The Vocabulary I Learned Today

mascot (n)

a person or thing that is supposed to bring good luck or that is used to symbolize a particular event or organization.

amulet (n)

an ornament or small piece of jewelry thought to give protection against evil, danger, or disease.

oxymoron (n)

a figure of speech in which apparently contradictory terms appear in conjunction (e.g. faith unfaithful kept him falsely true ).

empirical (adj)

based on, concerned with, or verifiable by observation or experience rather than theory or pure logic.

The spectator has no empirical knowledge of the contents of the off-frame, but at the same time cannot help imagining some off-frame, hallucinating it, dreaming the shape of this emptiness. 

convergent (adj)

coming closer together, especially in characteristics or ideas

Using these strikingly convergent analyses which I have freely summed up, I would say that the off-frame effect in photography results from a singular and definitive cutting off which figures castration and is figured by the “clicknof the shutter 

cleavage (n)

a sharp division; a split.
Freud considered fetishism the prototype of the cleavage of belief 

patriarchal (adj)

relating to or characteristic of a patriarch.

relating to or characteristic of a system of society or government controlled by men.

Psychoanalysis, as Raymond Bellour has often underscored, is contempo- rary in our Western history with the technological arts (such as cinema) and with the reign of the patriarchal, nuclear, bourgeois family 

Mutilate (v)

inflict a violent and disfiguring injury on.

Mutilated face of victim was left unretouched by the mortician at the mother’s request. She said she wanted ‘all the world’ to witness the atrocity.”

The Vocabulary I Learned Today

poignantly (adv)

in a way that evokes a keen sense of sadness or regret.

enunciation (n)

the way of articulating words clearly and distinctly according to the rules governing the language

Roland Barthes, whose Camera Lucida4bears witness to this relationship most poignantly. It is not only the book itself but also its position of enunciation which illustrates this kinship, since the work was written just after (and because of) the death of the mother, and just before the death of the writer. 

treacherously (adj)

guilty of or involving betrayal or deception.

Photography is the mirror, more faithful than any actual mirror, in which we witness at every age, our own aging. The actual mirror accompanies us through time, thoughtfully and treacherously; it changes with us, so that we appear not to change.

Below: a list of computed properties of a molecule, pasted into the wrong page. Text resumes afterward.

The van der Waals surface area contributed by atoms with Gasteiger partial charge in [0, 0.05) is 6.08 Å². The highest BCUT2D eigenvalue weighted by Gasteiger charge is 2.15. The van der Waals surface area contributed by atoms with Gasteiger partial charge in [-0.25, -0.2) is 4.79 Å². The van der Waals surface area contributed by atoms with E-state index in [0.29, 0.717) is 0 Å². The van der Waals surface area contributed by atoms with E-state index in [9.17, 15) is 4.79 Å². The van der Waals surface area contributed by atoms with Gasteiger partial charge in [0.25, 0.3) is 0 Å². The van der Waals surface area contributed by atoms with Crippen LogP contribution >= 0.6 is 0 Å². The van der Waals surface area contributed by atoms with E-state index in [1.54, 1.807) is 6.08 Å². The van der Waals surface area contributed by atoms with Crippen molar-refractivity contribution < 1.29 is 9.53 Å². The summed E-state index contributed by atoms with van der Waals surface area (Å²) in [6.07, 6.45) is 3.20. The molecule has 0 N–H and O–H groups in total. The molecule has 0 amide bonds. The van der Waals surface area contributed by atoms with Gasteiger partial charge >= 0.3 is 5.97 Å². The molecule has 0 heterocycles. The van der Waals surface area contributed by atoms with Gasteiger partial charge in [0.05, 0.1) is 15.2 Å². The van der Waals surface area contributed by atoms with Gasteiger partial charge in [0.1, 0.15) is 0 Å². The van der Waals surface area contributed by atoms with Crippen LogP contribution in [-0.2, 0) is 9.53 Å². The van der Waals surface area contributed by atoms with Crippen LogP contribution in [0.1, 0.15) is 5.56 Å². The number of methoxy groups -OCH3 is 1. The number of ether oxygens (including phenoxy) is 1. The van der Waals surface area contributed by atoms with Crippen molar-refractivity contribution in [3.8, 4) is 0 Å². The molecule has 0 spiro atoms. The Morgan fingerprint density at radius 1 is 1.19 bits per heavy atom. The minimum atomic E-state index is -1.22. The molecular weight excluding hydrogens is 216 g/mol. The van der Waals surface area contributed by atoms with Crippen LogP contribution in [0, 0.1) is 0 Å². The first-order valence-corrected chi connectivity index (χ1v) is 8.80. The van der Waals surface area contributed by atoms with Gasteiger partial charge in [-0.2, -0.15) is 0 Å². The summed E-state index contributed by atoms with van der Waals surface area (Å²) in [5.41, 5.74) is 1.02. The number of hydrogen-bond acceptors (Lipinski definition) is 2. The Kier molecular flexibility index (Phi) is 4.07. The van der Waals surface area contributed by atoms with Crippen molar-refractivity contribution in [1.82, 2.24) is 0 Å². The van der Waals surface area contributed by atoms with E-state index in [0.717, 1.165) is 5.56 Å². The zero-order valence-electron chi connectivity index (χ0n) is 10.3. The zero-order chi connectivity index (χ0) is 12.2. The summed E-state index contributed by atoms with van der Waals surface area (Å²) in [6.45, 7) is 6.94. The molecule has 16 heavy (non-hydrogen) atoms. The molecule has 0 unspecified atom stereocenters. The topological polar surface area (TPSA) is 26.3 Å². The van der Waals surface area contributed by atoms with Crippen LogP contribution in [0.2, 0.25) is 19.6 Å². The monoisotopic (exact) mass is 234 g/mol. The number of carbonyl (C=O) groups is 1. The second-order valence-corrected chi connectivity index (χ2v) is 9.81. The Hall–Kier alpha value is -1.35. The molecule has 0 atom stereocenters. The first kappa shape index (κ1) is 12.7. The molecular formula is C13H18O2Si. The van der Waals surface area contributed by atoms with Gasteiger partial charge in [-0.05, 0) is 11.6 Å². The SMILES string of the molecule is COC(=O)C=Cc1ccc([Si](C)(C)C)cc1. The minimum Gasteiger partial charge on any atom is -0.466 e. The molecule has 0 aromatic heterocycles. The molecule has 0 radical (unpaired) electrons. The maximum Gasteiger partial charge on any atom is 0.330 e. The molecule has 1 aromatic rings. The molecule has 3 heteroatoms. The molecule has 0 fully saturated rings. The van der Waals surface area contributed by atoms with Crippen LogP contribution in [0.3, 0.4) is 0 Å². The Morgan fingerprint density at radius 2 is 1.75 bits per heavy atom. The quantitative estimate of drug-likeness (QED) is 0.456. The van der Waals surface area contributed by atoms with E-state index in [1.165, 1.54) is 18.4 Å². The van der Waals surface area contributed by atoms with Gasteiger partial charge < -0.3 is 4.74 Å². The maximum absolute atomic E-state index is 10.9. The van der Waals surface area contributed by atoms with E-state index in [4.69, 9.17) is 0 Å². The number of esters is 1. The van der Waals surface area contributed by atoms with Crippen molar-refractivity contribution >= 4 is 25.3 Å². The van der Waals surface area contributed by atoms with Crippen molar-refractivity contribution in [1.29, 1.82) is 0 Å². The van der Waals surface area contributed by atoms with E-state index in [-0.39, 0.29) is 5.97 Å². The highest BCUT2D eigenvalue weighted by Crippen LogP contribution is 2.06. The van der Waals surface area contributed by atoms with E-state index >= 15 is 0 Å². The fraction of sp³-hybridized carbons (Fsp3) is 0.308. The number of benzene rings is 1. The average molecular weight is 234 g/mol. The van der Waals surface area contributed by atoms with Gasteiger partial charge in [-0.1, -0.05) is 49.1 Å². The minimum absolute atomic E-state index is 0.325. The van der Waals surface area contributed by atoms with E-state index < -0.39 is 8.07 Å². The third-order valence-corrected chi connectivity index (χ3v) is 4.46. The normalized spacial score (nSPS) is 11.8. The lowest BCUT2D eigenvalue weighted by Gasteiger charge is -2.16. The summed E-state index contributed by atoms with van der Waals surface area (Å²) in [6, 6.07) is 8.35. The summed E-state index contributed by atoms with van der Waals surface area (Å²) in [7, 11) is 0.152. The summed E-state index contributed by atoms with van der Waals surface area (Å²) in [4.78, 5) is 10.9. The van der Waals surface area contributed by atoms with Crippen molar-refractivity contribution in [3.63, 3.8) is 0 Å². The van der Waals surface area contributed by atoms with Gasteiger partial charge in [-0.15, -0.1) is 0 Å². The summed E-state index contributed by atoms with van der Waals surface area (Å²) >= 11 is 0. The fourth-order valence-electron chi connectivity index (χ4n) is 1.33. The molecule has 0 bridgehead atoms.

castration (n)

the removal of the testicles of a male animal or man.

The fear of castration and its further consequence, its “fate,” are necessarily different, at least partially, in children whose body is similar to the mother’s. 

simile (n)

a figure of speech involving the comparison of one thing with another thing of a different kind, used to make a description more emphatic or vivid (e.g., as brave as a lion, crazy like a fox ).

Peter Wollen states this in an apt simile: photography preserves fragments of the past “like flies in amber.” 

perpetuate (v)

make (something, typically an undesirable situation or an unfounded belief) continue indefinitely.

Film is able to perpetuate the memory of dead persons, or of dead moments of their lives. 

libido (n)

sexual desire

verdict (n)

a decision on a disputed issue in a civil or criminal case or an inquest.

The compromise which normally concludes this inner struggle consists in transforming the very nature of the feeling for the object, in learning progressively to love this object as dead, instead of continuing to desire a living presence and ignoring the verdict of reality, hence prolonging the intensity of suffering. 

disavowal (n)

the denial of any responsibility or support for something; repudiation.

metonymically (adv)

a figure of speech consisting of the use of the name of one thing for that of another of which it is an attribute or with which it is associated (such as “crown” in “lands belonging to the crown”)

The Vocabulary I Learned Today


a self-defence system, martial art, and combat sport system that focuses on grappling with particular emphasis on ground fighting.

lexis (n)

the total stock of words in a language.

The lexis is the socialized unit of reading, of reception: in sculpture, the statue; in music, the “piece.”

pertain (v)

be appropriate, related, or applicable.

Another important difference pertains to the social use, or more exactly to their principal legitimated use.

confound (v)

cause surprise or confusion in (someone), especially by acting against their expectations.

Our culture still has a strong tendency to confound art with fiction.

kinship (n)

blood relationship

The kinship between film and collectivity, photography and privacy, remains alive and strong as a social myth, half true like all myths

keepsake (n)

a small item kept in memory of the person who gave it or originally owned it.

Photography very often primarily means souvenir, keepsake.

discrepancy (n)

a lack of compatibility or similarity between two or more facts.

contiguity (n)

the state of bordering or being in direct contact with something.

phonic (adj)

relating to speech sounds.

In the auditory sphere – totally absent in photography- cinema adds phonic sound (spoken words), nonphonic sound (sound effects, noises, and so forth), and musical sound.


a special method of examination of a vibrating or fast moving object, such as the vocal folds. A bright flashing light lasting a fraction of a second (10µs) is used to illuminate the vocal folds. This flash ‘freezes’ the movement of the vibrating vocal folds.